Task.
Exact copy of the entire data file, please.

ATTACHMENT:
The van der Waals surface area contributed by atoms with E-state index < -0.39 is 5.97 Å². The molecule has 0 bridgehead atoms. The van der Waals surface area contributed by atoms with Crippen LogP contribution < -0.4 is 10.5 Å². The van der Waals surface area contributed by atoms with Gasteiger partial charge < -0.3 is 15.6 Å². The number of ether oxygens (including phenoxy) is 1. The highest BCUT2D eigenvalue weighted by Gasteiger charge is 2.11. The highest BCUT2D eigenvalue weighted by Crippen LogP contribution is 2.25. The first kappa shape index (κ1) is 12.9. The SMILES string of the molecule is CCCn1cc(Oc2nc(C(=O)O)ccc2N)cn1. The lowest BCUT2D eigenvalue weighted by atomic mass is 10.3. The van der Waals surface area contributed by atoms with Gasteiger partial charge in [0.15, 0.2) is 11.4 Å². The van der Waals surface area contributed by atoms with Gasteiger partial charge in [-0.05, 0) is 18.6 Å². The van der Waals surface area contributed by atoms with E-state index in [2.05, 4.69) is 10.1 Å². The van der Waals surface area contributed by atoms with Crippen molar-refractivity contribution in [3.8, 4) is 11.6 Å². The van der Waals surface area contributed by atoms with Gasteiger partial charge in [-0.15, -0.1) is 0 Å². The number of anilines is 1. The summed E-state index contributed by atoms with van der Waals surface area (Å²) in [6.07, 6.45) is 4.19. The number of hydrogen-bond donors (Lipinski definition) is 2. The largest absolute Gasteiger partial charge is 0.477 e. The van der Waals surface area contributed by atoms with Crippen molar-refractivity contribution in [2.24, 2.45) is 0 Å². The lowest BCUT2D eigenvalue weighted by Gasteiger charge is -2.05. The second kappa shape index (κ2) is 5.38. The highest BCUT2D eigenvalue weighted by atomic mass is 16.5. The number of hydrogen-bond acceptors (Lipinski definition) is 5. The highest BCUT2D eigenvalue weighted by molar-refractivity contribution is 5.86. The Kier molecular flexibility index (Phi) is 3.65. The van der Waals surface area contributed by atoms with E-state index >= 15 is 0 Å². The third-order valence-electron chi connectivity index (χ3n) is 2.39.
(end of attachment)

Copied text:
The van der Waals surface area contributed by atoms with E-state index < -0.39 is 5.97 Å². The molecule has 0 bridgehead atoms. The van der Waals surface area contributed by atoms with Crippen LogP contribution < -0.4 is 10.5 Å². The van der Waals surface area contributed by atoms with Gasteiger partial charge < -0.3 is 15.6 Å². The number of ether oxygens (including phenoxy) is 1. The highest BCUT2D eigenvalue weighted by Gasteiger charge is 2.11. The highest BCUT2D eigenvalue weighted by Crippen LogP contribution is 2.25. The first kappa shape index (κ1) is 12.9. The SMILES string of the molecule is CCCn1cc(Oc2nc(C(=O)O)ccc2N)cn1. The lowest BCUT2D eigenvalue weighted by atomic mass is 10.3. The van der Waals surface area contributed by atoms with Gasteiger partial charge in [0.15, 0.2) is 11.4 Å². The van der Waals surface area contributed by atoms with Gasteiger partial charge in [-0.05, 0) is 18.6 Å². The van der Waals surface area contributed by atoms with E-state index in [2.05, 4.69) is 10.1 Å². The van der Waals surface area contributed by atoms with Crippen molar-refractivity contribution in [3.8, 4) is 11.6 Å². The van der Waals surface area contributed by atoms with Gasteiger partial charge in [-0.15, -0.1) is 0 Å². The number of anilines is 1. The summed E-state index contributed by atoms with van der Waals surface area (Å²) in [6.07, 6.45) is 4.19. The number of hydrogen-bond donors (Lipinski definition) is 2. The largest absolute Gasteiger partial charge is 0.477 e. The van der Waals surface area contributed by atoms with Crippen molar-refractivity contribution in [2.24, 2.45) is 0 Å². The lowest BCUT2D eigenvalue weighted by Gasteiger charge is -2.05. The second kappa shape index (κ2) is 5.38. The highest BCUT2D eigenvalue weighted by atomic mass is 16.5. The number of hydrogen-bond acceptors (Lipinski definition) is 5. The highest BCUT2D eigenvalue weighted by molar-refractivity contribution is 5.86. The Kier molecular flexibility index (Phi) is 3.65. The van der Waals surface area contributed by atoms with E-state index >= 15 is 0 Å². The third-order valence-electron chi connectivity index (χ3n) is 2.39.